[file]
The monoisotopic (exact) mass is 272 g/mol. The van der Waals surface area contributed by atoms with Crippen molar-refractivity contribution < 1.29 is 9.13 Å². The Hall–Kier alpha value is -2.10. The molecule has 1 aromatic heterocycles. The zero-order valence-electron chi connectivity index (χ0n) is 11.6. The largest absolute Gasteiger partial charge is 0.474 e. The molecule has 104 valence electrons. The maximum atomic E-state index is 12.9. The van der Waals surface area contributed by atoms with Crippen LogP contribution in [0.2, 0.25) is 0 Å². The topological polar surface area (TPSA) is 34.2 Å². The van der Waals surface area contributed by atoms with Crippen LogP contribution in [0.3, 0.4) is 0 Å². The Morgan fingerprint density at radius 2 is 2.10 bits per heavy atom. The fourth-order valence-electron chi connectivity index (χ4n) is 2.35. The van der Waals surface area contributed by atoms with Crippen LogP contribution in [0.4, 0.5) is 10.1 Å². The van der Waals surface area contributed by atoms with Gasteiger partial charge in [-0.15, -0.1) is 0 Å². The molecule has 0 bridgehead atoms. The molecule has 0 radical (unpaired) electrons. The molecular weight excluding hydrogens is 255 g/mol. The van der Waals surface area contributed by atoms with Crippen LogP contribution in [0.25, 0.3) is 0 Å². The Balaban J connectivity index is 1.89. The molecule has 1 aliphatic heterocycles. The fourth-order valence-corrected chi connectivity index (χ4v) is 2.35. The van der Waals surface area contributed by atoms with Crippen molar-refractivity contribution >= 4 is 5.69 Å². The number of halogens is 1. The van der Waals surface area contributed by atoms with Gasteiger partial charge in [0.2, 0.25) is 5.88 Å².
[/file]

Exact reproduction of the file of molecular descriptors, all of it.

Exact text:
The monoisotopic (exact) mass is 272 g/mol. The van der Waals surface area contributed by atoms with Crippen molar-refractivity contribution < 1.29 is 9.13 Å². The Hall–Kier alpha value is -2.10. The molecule has 1 aromatic heterocycles. The zero-order valence-electron chi connectivity index (χ0n) is 11.6. The largest absolute Gasteiger partial charge is 0.474 e. The molecule has 104 valence electrons. The maximum atomic E-state index is 12.9. The van der Waals surface area contributed by atoms with Crippen LogP contribution in [0.2, 0.25) is 0 Å². The topological polar surface area (TPSA) is 34.2 Å². The van der Waals surface area contributed by atoms with Crippen LogP contribution in [0.3, 0.4) is 0 Å². The Morgan fingerprint density at radius 2 is 2.10 bits per heavy atom. The fourth-order valence-electron chi connectivity index (χ4n) is 2.35. The van der Waals surface area contributed by atoms with Crippen LogP contribution in [0.4, 0.5) is 10.1 Å². The van der Waals surface area contributed by atoms with Gasteiger partial charge in [-0.15, -0.1) is 0 Å². The molecule has 0 bridgehead atoms. The molecule has 0 radical (unpaired) electrons. The molecular weight excluding hydrogens is 255 g/mol. The van der Waals surface area contributed by atoms with Crippen LogP contribution in [0.25, 0.3) is 0 Å². The Balaban J connectivity index is 1.89. The molecule has 1 aliphatic heterocycles. The fourth-order valence-corrected chi connectivity index (χ4v) is 2.35. The van der Waals surface area contributed by atoms with Crippen molar-refractivity contribution >= 4 is 5.69 Å². The number of halogens is 1. The van der Waals surface area contributed by atoms with Gasteiger partial charge in [0.2, 0.25) is 5.88 Å².